She nodded. "Well, you know how a rocket motor works, of course. How they use a minute amount of uranium or radium as catalyst to release the energy in the fuel. Uranium has low activity; it will set off only metals like the alkalis, and ships using uranium motors burn salt. And radium, being more active, will set off the metals from iron to copper; so ships using a radium initiator usually burn one of the commoner iron or copper ores."
"I know all that," I grunted. "And the heavier the metal, the greater the power from its disintegration."
"Exactly." She paused a moment. "Well, Gunderson wanted to use still heavier elements. That required a source of rays more penetrating than those from radium, and he knew of only one available source—Element 91, protactinium. And it happens that the richest deposits of protactinium so far discovered are those in the rocks of Europa; so to Europa he came for his experiments."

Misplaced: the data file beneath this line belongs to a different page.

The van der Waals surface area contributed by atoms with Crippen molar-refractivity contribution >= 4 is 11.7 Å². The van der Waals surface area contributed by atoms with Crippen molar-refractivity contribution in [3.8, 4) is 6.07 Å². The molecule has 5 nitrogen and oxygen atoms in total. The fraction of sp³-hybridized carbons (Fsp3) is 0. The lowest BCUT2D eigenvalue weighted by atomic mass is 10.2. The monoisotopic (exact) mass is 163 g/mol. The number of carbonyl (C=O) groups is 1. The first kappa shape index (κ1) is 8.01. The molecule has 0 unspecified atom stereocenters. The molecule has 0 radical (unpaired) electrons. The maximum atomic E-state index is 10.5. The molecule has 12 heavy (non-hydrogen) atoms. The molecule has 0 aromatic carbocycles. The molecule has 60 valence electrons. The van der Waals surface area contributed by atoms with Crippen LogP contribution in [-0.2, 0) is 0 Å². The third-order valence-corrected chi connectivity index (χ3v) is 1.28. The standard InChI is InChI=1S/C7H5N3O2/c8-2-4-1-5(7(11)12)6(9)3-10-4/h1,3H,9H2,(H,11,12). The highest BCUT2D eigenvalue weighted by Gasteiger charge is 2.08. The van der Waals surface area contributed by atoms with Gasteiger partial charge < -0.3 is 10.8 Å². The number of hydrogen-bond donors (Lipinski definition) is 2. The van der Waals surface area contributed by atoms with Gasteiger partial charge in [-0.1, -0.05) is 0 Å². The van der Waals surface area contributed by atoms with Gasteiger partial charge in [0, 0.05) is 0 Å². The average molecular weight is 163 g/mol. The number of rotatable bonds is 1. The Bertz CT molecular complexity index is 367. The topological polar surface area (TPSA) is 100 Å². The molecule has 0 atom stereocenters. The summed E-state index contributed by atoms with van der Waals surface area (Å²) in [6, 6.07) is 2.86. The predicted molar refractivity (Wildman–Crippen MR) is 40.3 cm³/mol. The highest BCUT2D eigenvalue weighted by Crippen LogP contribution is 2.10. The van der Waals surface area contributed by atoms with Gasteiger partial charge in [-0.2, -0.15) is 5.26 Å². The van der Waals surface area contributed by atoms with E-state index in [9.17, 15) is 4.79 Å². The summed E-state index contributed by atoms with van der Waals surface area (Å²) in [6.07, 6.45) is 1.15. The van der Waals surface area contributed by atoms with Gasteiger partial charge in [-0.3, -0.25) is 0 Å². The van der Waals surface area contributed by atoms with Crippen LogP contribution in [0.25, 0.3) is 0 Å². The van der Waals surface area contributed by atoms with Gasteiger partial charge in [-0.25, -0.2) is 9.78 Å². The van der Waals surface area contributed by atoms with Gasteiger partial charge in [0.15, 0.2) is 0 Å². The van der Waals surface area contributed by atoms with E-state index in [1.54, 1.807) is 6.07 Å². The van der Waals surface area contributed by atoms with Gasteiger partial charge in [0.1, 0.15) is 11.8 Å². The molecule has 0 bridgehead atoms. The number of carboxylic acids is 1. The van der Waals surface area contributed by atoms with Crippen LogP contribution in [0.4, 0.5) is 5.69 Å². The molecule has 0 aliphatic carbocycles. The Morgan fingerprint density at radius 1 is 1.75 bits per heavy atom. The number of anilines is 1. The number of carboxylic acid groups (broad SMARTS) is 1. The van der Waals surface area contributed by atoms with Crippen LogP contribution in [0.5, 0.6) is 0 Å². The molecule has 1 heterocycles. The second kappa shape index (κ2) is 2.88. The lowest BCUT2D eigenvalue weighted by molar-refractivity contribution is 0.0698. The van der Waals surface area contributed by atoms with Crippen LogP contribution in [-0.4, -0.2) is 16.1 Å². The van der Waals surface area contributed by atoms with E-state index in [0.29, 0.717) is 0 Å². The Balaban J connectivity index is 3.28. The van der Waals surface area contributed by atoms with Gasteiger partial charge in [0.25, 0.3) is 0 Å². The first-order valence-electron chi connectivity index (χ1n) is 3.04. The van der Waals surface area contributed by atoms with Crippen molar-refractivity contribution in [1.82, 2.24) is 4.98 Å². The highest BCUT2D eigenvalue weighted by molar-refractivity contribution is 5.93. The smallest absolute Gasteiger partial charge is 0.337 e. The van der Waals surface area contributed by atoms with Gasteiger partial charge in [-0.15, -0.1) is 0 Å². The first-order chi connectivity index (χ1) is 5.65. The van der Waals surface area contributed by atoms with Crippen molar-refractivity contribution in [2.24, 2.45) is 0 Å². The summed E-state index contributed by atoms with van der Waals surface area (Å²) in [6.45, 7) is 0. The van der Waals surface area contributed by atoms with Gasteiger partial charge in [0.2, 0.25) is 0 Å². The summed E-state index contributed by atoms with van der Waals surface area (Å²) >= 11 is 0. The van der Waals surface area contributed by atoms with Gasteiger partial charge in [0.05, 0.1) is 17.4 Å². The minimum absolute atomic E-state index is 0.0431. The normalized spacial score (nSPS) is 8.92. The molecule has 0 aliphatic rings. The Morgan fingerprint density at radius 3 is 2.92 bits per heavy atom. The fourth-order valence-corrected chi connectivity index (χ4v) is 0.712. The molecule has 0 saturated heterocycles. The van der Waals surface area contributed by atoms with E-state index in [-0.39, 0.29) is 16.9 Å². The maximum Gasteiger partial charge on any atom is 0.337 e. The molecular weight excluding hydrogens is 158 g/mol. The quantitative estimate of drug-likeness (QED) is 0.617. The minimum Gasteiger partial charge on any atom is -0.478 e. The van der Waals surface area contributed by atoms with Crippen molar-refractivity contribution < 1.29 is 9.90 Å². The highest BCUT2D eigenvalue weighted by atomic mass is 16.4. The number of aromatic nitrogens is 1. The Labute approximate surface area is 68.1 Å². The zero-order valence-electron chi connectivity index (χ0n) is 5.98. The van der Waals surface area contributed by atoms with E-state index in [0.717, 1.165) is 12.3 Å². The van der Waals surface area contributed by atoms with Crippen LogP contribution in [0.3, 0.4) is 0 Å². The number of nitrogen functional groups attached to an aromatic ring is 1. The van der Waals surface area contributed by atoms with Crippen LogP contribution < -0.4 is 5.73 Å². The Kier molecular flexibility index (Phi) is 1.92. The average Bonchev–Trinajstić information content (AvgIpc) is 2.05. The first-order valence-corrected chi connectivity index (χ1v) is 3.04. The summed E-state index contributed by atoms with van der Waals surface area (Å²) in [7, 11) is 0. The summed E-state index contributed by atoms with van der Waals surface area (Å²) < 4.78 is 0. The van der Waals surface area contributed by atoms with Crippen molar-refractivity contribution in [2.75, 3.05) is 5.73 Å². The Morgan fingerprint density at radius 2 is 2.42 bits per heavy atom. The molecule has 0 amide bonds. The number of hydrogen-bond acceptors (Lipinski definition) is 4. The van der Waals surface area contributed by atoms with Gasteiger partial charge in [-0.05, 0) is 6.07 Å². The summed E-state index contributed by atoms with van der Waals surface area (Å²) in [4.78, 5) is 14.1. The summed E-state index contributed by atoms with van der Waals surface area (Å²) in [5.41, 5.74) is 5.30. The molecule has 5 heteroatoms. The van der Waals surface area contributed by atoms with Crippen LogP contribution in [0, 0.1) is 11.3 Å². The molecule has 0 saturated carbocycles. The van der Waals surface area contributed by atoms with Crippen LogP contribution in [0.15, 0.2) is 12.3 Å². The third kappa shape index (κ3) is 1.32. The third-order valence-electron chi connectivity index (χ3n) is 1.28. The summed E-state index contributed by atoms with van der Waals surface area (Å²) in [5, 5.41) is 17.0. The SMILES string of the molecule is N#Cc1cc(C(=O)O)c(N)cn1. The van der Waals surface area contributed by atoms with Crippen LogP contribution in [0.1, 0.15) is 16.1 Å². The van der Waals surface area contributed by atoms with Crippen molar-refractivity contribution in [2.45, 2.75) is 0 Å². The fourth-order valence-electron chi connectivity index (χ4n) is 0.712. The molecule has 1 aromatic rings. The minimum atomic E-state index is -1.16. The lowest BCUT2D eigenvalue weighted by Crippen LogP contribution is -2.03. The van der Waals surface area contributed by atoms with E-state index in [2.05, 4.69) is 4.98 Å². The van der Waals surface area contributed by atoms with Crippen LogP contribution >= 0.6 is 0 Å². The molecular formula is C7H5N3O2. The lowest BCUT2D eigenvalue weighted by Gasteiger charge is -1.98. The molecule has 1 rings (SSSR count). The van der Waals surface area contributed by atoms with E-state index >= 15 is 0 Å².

"Well?" I asked. "Where do I fit in this mess?"
"I don't quite know, Jack. Let me finish what I know, which is all Stefan would tell me. Gunderson succeeded, they think; he's supposed to have worked out the formula by which protactinium could be made to set off lead, which would give much more power than any present type of initiator. But if he did succeed, his formula and notes were destroyed when the Hera crashed!"
If I'm reading this right the engines use radiation to somehow trigger the breakdown of elements in what amounts to slow total conversion - I'm visualising some sort of cascade effect where (for example) Uranium rays strip off a proton and breaks sodium down to Neon, releasing some energy, then Neon to Flourine, with another big energy release, and so forth. So with uranium the ideal fuel would be pure sodium but in practice they use salt, which is a hell of a lot cheaper, though the Chlorine is unwanted weight.
I don't really need too much of an explanation, and I know that this doesn't work with current atomic theory, but I'm wondering if Weinbaum got his ideas from some theory of the time. Any suggestions? Preferably one that doesn't involve having flourine hanging around for too long, considering how nasty it is...
The one reference to a similar idea I can think of is "Blowups Happen," but I think that was building up the heavier elements, not breaking things down.